Why Use Fluoride

Everything You Need to Know and More!

February is National Children’s Dental Health Month! So, today we’re talking about fluoride. Why use fluoride? Plus, find out everything you need to know and more about fluoride use for both kids and adults.

First, What Is Fluoride?

Fluoride is a natural element that is found in your bones and your teeth. Fluoride is also found in water, soil, air, rocks, plants, and some foods. This mineral is typically used as an additive in toothpaste and mouth rinses and is also available in supplement form.

Many municipalities also fluoridate their tap water by adding a small amount to the public water supply. Water fluoridation has been known to protect teeth and help prevent the occurrence of cavities within a population.

According to the Centers for Disease Control and Prevention (CDC), the average number of missing or decaying teeth in 12-year-old children in the United States dropped by 68% from the late 1960s through the early 1990s. This progress occurred after fluoridated water was introduced to communities and fluoride was added to toothpastes and other dental products.

The Importance of Fluoride

Fluoride is essential to your dental health. Dentists often use fluoride to strengthen enamel, which is the protective outer coating of your teeth. It’s important to preserve your enamel because, once gone, it cannot be repaired or replaced.

Using fluoride is beneficial for both children and adults. The presence of fluoride also helps to prevent cavities by reversing the early signs of tooth decay. Fluoride can also prevent harmful bacteria growth and help to remineralize your tooth enamel.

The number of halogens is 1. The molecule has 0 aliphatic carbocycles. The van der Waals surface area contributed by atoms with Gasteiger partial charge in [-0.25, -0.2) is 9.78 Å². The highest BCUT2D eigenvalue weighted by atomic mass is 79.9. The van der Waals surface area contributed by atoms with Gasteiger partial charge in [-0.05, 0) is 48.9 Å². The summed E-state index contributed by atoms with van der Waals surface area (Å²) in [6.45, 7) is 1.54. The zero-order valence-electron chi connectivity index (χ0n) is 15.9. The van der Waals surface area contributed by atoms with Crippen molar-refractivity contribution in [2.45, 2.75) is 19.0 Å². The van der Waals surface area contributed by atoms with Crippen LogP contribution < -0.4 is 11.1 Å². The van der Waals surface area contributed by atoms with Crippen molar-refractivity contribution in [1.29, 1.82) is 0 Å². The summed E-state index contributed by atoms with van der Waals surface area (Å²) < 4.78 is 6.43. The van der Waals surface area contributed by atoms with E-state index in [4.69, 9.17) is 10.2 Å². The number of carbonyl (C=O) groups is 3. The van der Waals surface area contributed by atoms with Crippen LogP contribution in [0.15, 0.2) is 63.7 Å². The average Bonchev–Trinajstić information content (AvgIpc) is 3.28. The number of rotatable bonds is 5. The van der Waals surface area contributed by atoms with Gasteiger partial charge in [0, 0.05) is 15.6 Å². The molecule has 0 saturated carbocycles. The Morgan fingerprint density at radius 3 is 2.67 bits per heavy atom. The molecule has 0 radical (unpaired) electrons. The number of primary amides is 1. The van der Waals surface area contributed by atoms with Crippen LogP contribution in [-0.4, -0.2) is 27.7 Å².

Consuming Fluoride: What You Need to Know

Although fluoride is a natural element and is naturally present in our teeth and bones, like anything else, it can cause side effects if consumed in large doses. As of 2015, the maximum allowed presence of fluoride in water was about 0.7 parts per million (ppm).

Both dental fluorosis (more common in young children under the age of 8) and skeletal fluorosis (a less common occurrence) can appear from ingesting too much toothpaste or from other contamination possibilities. Dental fluorosis shows up as white spots on emerging adult teeth, while skeletal fluorosis can cause aches, pains, and arthritis. 

At Peace Haven Family Dentistry, we always recommend closely supervising small children when they brush their teeth to ensure they are not swallowing toothpaste.

Is My Drinking Water Fluoridated?

Not every city fluoridates their water supply. The CDC provides a free online tool to check if your local water is fluoridated. You can also call your local municipality to check if they fluoridate your water and to what degree. If you get your water from a well, then your water is not fluoridated. 

If your city does not fluoridate your water, you can maximize your protection from fluoride and stay within acceptable levels by doing the following:

  • Brush your teeth twice daily with a fluoride toothpaste.
  • Rinse with a fluoride mouthwash once daily.
  • Ask your dentist about a professional fluoride treatment (gel, foam or varnish).
  • Get stronger concentrations available through prescription (toothpaste, liquid or tablet).


Do you have questions or concerns about fluoride?

We’re always happy to help answer your questions. Call or contact us today!

Houston Symmes
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